'I Need Help... My Life Is Threatened,' Mormon Missionary Begs from Captivity in Venezuela
A Mormon missionary held by Venezuela warned in emotional video that his life was in danger as a prison riot unfolded, and called on the United States to take immediate steps to bring him home.
Joshua Holt, 26, of Riverton, Utah, met a fellow Mormon, Thamara Caleño, 27, online and last year traveled to her home country to get married. The couple settled down in Caracas while waiting for a visa appointment for Caleño and her two young daughters to get approval to come to the United States.
Police raided her apartment on June 30, 2016, claiming they found illegal weapons and that the couple were linked to an opposition paramilitary gang. Thamara's mother, María Caleño, told NPR that she witnessed the raid and saw police slip weapons into Holt's luggage before declaring they found the weapons.
A witness told the Miami Herald that police were conducting door-to-door searches when they took issue with Holt filming their activities with his phone. Two hours later, she said, masked officers who may have been military intelligence came back with weapons, "found" the weapons and arrested Holt's wife as well. Both were finally charged this past December.
Holt posted a short video on Facebook from the El Helicoide prison with din in the background, saying rioting prisoners were trying to get in and "they're saying that they want to kill me; they're saying that they want me as their guarantee."
"I need help," he said. "I'm calling on the people of America. I need your help to get me out of this place. I've been begging my government for two years. They say they're doing things, but I'm still here. And now my life is threatened here."
Holt posted another video saying that he was OK after the uprising was subdued, issuing another plea to the U.S. government to "please not leave me alone here."
He further wrote on Facebook, "I am not a political pawn I am a human being a child of God and I just want to live happy with my wife and children. I have NEVER done anything wrong in my life. Please help me!"
Holt's mother, Laurie, posted later on Facebook that it had "been a long 33 hours."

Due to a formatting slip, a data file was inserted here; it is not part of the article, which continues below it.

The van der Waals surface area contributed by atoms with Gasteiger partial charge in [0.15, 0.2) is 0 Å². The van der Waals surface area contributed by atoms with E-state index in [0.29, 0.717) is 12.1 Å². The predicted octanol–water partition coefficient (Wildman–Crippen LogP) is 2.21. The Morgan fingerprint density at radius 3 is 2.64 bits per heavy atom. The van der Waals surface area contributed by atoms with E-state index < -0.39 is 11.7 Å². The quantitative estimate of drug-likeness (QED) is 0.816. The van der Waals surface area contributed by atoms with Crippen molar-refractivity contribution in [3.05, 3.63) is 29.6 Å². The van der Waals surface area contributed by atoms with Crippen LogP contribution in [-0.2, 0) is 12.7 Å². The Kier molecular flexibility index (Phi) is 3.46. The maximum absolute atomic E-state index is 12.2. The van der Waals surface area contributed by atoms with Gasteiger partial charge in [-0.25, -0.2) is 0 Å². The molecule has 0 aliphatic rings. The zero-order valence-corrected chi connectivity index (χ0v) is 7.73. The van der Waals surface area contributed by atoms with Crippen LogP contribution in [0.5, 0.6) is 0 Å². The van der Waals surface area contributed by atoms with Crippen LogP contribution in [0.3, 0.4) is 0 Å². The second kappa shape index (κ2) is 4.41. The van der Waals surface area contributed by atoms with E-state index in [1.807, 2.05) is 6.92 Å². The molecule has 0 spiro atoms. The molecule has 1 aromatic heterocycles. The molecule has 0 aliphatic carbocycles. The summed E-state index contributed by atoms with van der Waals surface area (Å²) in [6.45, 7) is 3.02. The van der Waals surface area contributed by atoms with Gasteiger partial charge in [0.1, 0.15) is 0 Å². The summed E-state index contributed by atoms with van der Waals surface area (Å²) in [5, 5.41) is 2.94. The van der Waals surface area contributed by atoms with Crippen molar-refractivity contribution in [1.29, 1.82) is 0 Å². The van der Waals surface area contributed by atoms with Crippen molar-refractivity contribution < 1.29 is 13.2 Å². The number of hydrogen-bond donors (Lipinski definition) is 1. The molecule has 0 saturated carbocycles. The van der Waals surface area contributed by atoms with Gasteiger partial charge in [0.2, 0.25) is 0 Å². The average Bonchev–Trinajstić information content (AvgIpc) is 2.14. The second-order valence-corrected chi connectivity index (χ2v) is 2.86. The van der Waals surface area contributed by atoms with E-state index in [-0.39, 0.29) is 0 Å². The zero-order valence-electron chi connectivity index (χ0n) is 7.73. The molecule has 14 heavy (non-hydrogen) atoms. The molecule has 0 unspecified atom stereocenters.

"Right now we can say that Josh Holt and Thamy Holt are somewhat in a safe-ish place. They are pretty sure the prison has been taken back. It has been torn apart to the point it is not able to house anyone. They have transported 140 inmates to other prisons. The political prisoners we do not know at this time how they are. I am still nervous and want to know something about Josh's location," she said. "But I will take the little bit I can for the time being. Once again thank you all so much for your support and love and prayers. You don't know how it helps keep our family going. We hope this will all come to an end very soon."
State Department press secretary Heather Nauert acknowledged Holt's messages and said that the U.S. government continues "to have serious concerns about the safety and welfare of U.S. citizens who are being held there."
"The Venezuelan government is responsible for the safety of all detainees in its prison system, including U.S. citizens in detention," Nauert told reporters Thursday. "We hold the government responsible for their safety and well being. We observe Mr. Holt through his video, and he has confirmed that he is still safe. Last night, our Chief of Mission in Caracas Todd Robinson went in person to the Ministry of Foreign Affairs and made repeated requests to the highest levels of Venezuelan government for information about the situation at that prison."
"Venezuelan authorities refused to meet with our chief of mission at that time. Prior to yesterday's events, our Acting Assistant Secretary Palmieri called in the Venezuelan Charge once again to ask for the release of Mr. Holt on humanitarian grounds," she added. "The U.S. Embassy and the Department of State continue to press the Venezuelan authorities for their assurances of the safety of U.S. citizens who are detained in Venezuela."